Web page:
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#BizTrends2018: Prescriptive data in the digital space, the next big thing
Paula Raubenheimer, head of programmatic at SouthernX, The SpaceStation.
2016 saw a shift from descriptive to predictive analytics, which was a big step for the media buying world; and now we’re taking an even bigger step into prescriptive – a clear indication of how quickly the environment is developing and improving.
What’s the difference between prescriptive and predictive data?
There are a few definitions but the most frequently used definition for this difference is that predictive analytics describes what might happen, while prescriptive analytics describes what should happen – a powerful difference when budgets are being cut and brands expect more granular and accurate reporting on media campaigns. In essence, prescriptive analytics can improve the outcome of campaigns by using cause and effect to determine the most likely outcome of a campaign.
What does prescriptive data mean for brands?
Prescriptive data and analytics allow us to take a macro look at the causes and effects of the data points used in both descriptive and predictive analytics, and use this to get a more a holistic view of the probable outcome of a campaign.
So, predictive data is used for forecasting, descriptive data mining creates business intelligence, and prescriptive provides information for simulation and optimisation – meaning that prescriptive data goes further than predicting the outcome of a campaign, but it also provides suggestions to the campaign manager in order to improve the probable outcomes. It can also show a variation of outcomes, so if you change X, then Y will happen, but if you change A and B, then C, D and E will happen.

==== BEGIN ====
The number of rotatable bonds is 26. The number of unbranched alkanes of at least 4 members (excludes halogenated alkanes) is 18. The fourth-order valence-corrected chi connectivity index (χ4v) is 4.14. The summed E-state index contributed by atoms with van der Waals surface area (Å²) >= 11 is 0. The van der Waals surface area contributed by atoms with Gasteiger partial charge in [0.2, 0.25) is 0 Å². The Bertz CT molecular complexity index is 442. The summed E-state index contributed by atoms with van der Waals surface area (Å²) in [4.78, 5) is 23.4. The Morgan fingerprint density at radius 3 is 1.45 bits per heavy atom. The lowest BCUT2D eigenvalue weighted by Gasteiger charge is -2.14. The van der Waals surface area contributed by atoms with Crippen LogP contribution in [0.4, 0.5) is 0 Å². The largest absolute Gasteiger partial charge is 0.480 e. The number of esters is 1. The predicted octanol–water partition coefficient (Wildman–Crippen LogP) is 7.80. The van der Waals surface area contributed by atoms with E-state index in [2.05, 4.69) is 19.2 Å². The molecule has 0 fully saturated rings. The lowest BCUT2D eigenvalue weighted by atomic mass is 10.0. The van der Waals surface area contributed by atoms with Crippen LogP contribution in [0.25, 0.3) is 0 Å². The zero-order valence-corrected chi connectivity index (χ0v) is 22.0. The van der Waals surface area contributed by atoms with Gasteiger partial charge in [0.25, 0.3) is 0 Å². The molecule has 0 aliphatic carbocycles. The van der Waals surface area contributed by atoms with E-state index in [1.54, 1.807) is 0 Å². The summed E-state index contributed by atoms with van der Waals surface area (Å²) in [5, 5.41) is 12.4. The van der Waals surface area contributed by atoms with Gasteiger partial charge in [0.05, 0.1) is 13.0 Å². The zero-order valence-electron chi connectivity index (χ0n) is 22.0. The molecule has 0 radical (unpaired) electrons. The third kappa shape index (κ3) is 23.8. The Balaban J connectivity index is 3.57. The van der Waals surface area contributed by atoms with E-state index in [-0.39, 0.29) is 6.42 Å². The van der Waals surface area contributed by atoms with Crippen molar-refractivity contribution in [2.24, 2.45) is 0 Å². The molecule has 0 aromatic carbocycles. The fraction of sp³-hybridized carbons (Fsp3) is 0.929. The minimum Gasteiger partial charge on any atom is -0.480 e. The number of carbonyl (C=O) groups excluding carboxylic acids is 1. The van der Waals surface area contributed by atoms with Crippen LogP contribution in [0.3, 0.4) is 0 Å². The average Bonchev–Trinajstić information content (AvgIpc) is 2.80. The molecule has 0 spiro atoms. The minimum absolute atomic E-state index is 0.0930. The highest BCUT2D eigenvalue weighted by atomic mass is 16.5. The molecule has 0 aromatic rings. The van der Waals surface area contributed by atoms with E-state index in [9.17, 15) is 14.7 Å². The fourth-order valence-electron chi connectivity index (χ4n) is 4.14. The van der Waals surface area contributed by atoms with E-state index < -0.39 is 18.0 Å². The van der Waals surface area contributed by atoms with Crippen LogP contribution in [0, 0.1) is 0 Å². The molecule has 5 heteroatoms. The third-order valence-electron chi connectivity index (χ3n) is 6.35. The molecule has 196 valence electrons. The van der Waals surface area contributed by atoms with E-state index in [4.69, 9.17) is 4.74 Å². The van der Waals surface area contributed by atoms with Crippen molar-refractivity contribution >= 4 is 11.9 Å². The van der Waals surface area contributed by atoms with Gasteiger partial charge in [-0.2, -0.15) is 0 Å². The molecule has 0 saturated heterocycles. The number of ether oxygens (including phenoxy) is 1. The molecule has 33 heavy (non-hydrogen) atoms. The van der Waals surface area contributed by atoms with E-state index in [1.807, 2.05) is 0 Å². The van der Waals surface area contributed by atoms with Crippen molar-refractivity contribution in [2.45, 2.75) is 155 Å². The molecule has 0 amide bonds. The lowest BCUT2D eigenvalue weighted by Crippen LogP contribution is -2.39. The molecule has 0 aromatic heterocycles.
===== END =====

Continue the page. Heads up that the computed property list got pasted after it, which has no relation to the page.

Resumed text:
This new way of using data means that so much of the guesswork that still exists in running online campaigns is mitigated. Brands and marketers will have more control over the actual outcome of campaigns, and proactively change elements of it in order to maximise the result, before the campaign is launched.
According to Digitaldefynd.com, “analytics would be used to understand customer patterns and programmatically suggest profitable customer paths to marketers to route customers in that direction. For instance, Amazon uses prescriptive analytics for product recommendations based on customer data around original purchase and product engagement patterns. This helps Amazon to provide better user experience and also increases customer spend.”
Where is prescriptive data currently being used?
An article on Mycustomer.com shows how retailers are taking advantage of this technology. “The use of prescriptive data analytics is of particular interest, as many experts believe that prescriptive tools give retailers more choice in terms of actioning insight from consumer data. Dealing with channels as individual silos will lead to inaccurate understanding of customers and ineffective decisions, but combining insights from assorted channels will provide a clearer picture of the overall business.”
The banking and credit industries are also already taking advantage of prescriptive data. By mining and analysing a customer’s past financial and credit data, they can automatically receive recommendations on how to proceed with applications, and be able to show a number of variant outcomes if the recommendations are applied.
Because this data is not easily gathered, those who have it are in the driver’s seat. Global platforms like Google and Facebook are looking to add this data to their arsenal to close the loop in the analytics and programmatic process.
2018 is going to change the way we market digitally in many ways. Personalisation and targeting through data are key to developing an effective customer journey, and a successful customer journey is what is going to make the difference between a campaign that delivers the right results and one that doesn’t. Prescriptive data will become an essential tool in this armoury.